"cells transformed or transfected with an isolated DNA sequence encoding human erythropoitein": cells that have been genetically modified with isolated DNA containing genetic instructions for human erythropoietin or later generations of these cells that have inherited those instructions.9. "a non-naturally occurring glycoprotein product of the expression in a mammalian host cell of an exogenous DNA sequence comprising a DNA sequence encoding human erythropoietin" (`933 claims 3, 7-9, 11-12 and 14). Amgen Roche/Hoffmann Federal Circuit A glycoprotein product not occurring in nature that is expressed in Amgen a mammalian cell from a DNA sequence that does not originate in the genome of the host and comprises a DNA sequence encoding human erythropoietin A protein that is "Non-naturally the expression occurring" means not product of the occurring in nature. mammalian host cell , 314 F.3d at having the amino 1329 acid sequence of human erythropoietin which is glycosylated naturally by the host cell at specific amino acids The main difference between the parties constructions for this claim is that Roche/Hoffeman's construction defines the recited "non-naturally occurring" glycoprotein product as "having": (a) the amino acid sequence of human EPO and glycosylation (b) added by the host cell, (c) only at specified amino acid residues. Amgen's construction, on the other hand, refers only to the first one of these three limitations. Tr. 40:16-62:25.
From reading the actual specification the Court is aware that while the claim includes the limitation that the glycoprotein incorporates a DNA encoding human EPO, it does not expressly state such glycoprotein product must be glycosylated or that glycosylation must occur at a specified amino acid residue.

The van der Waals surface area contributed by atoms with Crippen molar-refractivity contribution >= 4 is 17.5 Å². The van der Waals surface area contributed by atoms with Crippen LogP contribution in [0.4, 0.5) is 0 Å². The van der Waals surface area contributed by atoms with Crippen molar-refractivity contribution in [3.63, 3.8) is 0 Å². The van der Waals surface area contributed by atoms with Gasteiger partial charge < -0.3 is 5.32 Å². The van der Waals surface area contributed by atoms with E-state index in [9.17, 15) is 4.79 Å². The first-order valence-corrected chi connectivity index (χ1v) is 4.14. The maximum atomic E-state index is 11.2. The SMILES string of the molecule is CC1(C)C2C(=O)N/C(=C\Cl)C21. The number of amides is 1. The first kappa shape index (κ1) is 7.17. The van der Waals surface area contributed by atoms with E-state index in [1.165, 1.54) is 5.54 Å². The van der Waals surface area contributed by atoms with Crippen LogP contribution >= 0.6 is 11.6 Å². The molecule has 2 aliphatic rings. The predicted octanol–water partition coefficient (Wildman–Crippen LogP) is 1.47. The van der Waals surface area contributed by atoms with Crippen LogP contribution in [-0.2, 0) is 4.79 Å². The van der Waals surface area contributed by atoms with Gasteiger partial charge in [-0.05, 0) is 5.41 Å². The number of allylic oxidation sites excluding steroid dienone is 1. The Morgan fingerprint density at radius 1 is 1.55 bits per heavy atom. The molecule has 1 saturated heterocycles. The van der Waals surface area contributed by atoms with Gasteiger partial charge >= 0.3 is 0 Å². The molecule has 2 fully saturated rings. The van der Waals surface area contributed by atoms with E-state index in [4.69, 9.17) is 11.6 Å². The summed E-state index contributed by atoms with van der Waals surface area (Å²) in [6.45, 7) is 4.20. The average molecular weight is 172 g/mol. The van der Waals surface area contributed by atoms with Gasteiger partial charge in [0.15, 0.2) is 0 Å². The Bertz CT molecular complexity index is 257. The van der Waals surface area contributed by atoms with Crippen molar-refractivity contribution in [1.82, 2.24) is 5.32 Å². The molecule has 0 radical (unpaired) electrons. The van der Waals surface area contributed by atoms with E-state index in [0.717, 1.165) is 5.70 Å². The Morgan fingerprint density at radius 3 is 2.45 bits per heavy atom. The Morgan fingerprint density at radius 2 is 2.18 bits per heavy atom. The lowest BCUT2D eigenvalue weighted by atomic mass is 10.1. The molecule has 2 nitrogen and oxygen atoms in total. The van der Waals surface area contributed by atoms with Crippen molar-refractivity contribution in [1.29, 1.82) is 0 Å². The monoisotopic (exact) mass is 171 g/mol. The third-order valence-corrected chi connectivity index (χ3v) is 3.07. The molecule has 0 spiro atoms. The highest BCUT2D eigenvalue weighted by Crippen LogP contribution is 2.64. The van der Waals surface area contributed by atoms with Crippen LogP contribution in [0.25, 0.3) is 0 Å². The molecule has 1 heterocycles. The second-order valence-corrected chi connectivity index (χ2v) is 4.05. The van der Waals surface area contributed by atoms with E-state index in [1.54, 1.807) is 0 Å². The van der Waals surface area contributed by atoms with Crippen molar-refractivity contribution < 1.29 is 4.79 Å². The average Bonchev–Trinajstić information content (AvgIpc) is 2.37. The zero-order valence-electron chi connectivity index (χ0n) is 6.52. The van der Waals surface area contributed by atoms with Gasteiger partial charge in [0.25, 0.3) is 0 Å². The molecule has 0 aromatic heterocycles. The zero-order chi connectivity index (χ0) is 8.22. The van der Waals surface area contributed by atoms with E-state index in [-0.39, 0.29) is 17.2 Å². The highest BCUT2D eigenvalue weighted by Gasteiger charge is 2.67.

The Court is bound to read the terms of a claim giving them their ordinary and customary meaning as understood by "a person of ordinary skill in the art in question at the time of the invention." Phillips, 415 F.3d at 1312-13. In Phillips, the Federal Circuit not only explained how a court must give more weight to intrinsic, rather than to extrinsic evidence but also cautioned against improper importation of unintended limitations from the written description into the claims. Id.
At oral argument, the parties argued extensively over the meaning of "product of expression," its distinction from secretion, and its implications. Tr. 40:16-62:25. At the moment, however, the Court need not discuss matters implicating prior art or infringement arguments. The Court only must rely heavily in the written description in order to give the terms their ordinary meaning at the time of the invention. Phillips, 415 F.3d at 1323. Accordingly, the Court now adopts the following construction:
"a non-naturally occurring glycoprotein product of the expression in a mammalian host cell of an exogenous DNA sequence comprising a DNA sequence encoding human erythropoietin": a glycoprotein (not occurring in nature) that is the product of the expression in a mammalian host cell of a DNA sequence that does not originate in the genome of the host, and which contains the genetic instructions (or a DNA sequence) encoding human erythropoietin.
Wherein expression means that the glycoprotein was produced in a cell and recovered from the cell culture. Tr. 60: 17-19.
This Court has followed the Markman mandate to construe the disputed terms of the patent. As expressed to the parties at the hearing, the Court puts forward these constructions as a starting point from which to work. If later in the proceedings the Court considers it helpful to modify these constructions better to explain the terms to the jury or ratify the parties agreement to any aspect of those constructions, it will immediately do so.
See supra note 1.